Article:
Nandi Senator Wakili Cherargei Kiprotich condemned the directive by Education Cabinet Secretary (CS) Amina Mohamed to the Higher Education Loans Board (HELB) to enlist the services of law enforcement agencies to arrest and prosecute graduates who have been unable to repay their loans.
Senator Cherargei slammed the directive by the education ministry saying it was absurd that the police would be used to hunt down unemployed graduates as if they were criminals.
“Some people must be living in a vacuum in this country, completely detached from the rest of us, that they are not conversant with the unemployment situation in the country, to the effect that they would even suggest the arrest and prosecution of unemployed graduates over student-loans,” Cherargei said.
He said the move to compel graduates to repay student-loans would make life unbearable for the young adults citing unemployment and low earnings especially in the informal sector as the main reasons why the over 70,000 beneficiaries have been listed as defaulters.
“Most of the graduates don’t have jobs, it is not easy to get a job immediately after graduating. Going after unemployed graduates and those with informal jobs and lower wages is unfair,” he said.
The one-year period given to graduates to begin repaying their loans, Cherargei said, is insufficient. The legislator said parliament would consider legislative proposals to amend the Higher Education Loans Board (HELB) act to extend the 1-year period to a minimum of 3 years.
“The 1-year grace period is too short, a reasonable period should be arrived at taking into consideration the prevailing conditions of unemployment in the country,” he said.
According to the Senator, the grace period should be extended even further for graduates who do not secure jobs within the 3 years.
“Employment opportunities remain scarce and many university graduates do not secure jobs even in 3 years and have to engage in odd jobs to earn a livelihood,” he said.
Drawing comparison to the recent move by the government to bail-out cash-strapped state sugar mills to rescue suffering cane farmers, Cherargei asked the government to waive the debt owed by unemployed graduates now listed as defaulters.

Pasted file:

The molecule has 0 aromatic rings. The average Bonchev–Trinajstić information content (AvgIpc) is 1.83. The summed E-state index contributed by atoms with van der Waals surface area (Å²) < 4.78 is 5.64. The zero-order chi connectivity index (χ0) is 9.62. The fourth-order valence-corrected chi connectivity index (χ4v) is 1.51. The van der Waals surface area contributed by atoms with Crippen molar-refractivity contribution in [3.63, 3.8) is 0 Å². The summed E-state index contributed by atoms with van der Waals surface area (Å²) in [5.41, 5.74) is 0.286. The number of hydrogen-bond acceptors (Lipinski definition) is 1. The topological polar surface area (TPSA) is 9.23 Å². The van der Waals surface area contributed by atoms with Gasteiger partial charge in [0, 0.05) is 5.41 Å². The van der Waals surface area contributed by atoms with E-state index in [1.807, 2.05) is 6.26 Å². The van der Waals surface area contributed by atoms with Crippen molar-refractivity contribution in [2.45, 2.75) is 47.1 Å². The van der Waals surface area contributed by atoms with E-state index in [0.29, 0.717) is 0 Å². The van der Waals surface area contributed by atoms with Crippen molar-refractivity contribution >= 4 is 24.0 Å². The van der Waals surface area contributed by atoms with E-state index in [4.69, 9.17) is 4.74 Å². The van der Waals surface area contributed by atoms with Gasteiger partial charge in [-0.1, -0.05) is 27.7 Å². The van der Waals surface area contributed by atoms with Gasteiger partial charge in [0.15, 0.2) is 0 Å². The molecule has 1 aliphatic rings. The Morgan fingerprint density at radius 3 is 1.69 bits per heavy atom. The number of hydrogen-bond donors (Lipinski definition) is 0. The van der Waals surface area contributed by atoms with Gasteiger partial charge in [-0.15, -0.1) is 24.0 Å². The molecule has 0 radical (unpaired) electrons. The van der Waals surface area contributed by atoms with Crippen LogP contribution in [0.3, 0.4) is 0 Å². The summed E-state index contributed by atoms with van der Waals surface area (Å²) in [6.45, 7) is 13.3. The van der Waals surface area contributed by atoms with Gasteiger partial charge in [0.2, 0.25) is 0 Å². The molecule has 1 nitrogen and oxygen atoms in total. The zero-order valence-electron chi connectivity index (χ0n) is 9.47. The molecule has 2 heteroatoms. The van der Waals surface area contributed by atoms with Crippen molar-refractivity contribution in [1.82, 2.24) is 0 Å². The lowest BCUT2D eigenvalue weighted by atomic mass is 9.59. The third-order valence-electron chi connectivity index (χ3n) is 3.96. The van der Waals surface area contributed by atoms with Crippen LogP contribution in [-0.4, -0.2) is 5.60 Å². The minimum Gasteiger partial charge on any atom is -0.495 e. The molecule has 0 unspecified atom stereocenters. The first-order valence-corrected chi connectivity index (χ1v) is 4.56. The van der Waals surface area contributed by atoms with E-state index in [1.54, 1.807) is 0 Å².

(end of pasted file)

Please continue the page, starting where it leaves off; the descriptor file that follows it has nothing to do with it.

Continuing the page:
“Sugar debts have been waived multiple times with the government releasing cash each time and watching it go down the drain. Suffering unemployed graduates can do with a waiver?” Cherargei posed.
“There are so many young people out there who are educated and unemployed. How do we expect these people to pay,” Cherargei wondered.
Senator Cherargei said the youth borrow the student-loans with the hope that they can get a decent job by getting a college degree and maybe a graduate degree as well.
“But millions are finding that their college degrees gained them little more than massive debt. And those MBAs and doctorates they paid for with borrowed money – just junk,” he said.
He said without interventions, the student-loan predicament can only bode ill for the future with the likelihood that many secondary school-leavers in need of HELB loan to attain tertiary education will shy away from the loan and consequently not transition to college altogether.
Senator Cherargei alluded to a recent report by a local television station that suggested a notable decline in marriages in some counties saying the scarcity of jobs; unemployment and student-loan debts faced by many unemployed graduates may as well explain the decline.
“Student-loan debt is contributing to the nation’s declining marriages, and eventually birth rates. People can’t afford marriage, children – because they are without jobs and carrying the burden of student loans,” he said.
CS Amina put on notice HELB defaulters warning of dire consequences.
“Law enforcement agencies will follow up on loan defaulters and track graduates. We will also track mobile transactions,” said CS Amina.
The new directive by CS Mohamed sparked a public outcry that prompted HELB to issue a statement.
“Section 15 (2) of the HELB Act gives mandate and authority for the board to have inspectors who will help HELB to recover and also access premises where ex-loanees are actually residing,” HELB CEO, Charles Ringera, said on Friday.
“We get direct authority by the Office of the Director of Public Prosecutions (ODPP) so that we have prosecutors on board. Those prosecutors are part of the law enforcement agencies that we’re using,” he said.
Ringera said the board had ceded prosecutorial powers given to it by the Attorney General prior to the enactment of the Constitution (2010), the mandate now resting with ODPP.
“All these offences fall under ODPP but the office has delegated prosecution to HELB. ODPP remains the overall owner of the prosecutions,” Ringera stated in a statement on Friday.
The loans board said prosecutors were at liberty to charge defaulters with several offences under the HELB Act including furnishing false information as well as refusal to pay.
According to a report released by HELB, about Ksh.7.2 billion is yet to be recovered from defaulters.